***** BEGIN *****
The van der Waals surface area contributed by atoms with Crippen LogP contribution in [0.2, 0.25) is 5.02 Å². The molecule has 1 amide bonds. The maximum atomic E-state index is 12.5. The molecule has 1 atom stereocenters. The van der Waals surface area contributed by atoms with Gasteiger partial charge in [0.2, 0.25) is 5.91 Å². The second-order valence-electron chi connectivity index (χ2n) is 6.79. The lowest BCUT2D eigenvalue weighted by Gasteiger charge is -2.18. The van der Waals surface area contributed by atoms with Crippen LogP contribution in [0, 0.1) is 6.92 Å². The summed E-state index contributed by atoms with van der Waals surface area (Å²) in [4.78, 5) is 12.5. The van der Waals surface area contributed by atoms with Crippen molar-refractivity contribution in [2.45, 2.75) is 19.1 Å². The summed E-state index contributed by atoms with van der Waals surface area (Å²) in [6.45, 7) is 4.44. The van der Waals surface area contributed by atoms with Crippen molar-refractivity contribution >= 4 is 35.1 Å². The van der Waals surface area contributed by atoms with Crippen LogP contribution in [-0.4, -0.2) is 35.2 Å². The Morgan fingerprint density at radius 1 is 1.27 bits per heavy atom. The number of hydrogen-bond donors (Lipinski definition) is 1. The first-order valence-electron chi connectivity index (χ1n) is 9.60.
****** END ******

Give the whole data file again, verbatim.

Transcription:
The van der Waals surface area contributed by atoms with Crippen LogP contribution in [0.2, 0.25) is 5.02 Å². The molecule has 1 amide bonds. The maximum atomic E-state index is 12.5. The molecule has 1 atom stereocenters. The van der Waals surface area contributed by atoms with Gasteiger partial charge in [0.2, 0.25) is 5.91 Å². The second-order valence-electron chi connectivity index (χ2n) is 6.79. The lowest BCUT2D eigenvalue weighted by Gasteiger charge is -2.18. The van der Waals surface area contributed by atoms with Crippen LogP contribution in [0, 0.1) is 6.92 Å². The summed E-state index contributed by atoms with van der Waals surface area (Å²) in [4.78, 5) is 12.5. The van der Waals surface area contributed by atoms with Crippen molar-refractivity contribution in [2.45, 2.75) is 19.1 Å². The summed E-state index contributed by atoms with van der Waals surface area (Å²) in [6.45, 7) is 4.44. The van der Waals surface area contributed by atoms with Crippen molar-refractivity contribution >= 4 is 35.1 Å². The van der Waals surface area contributed by atoms with Crippen LogP contribution in [-0.4, -0.2) is 35.2 Å². The Morgan fingerprint density at radius 1 is 1.27 bits per heavy atom. The number of hydrogen-bond donors (Lipinski definition) is 1. The first-order valence-electron chi connectivity index (χ1n) is 9.60.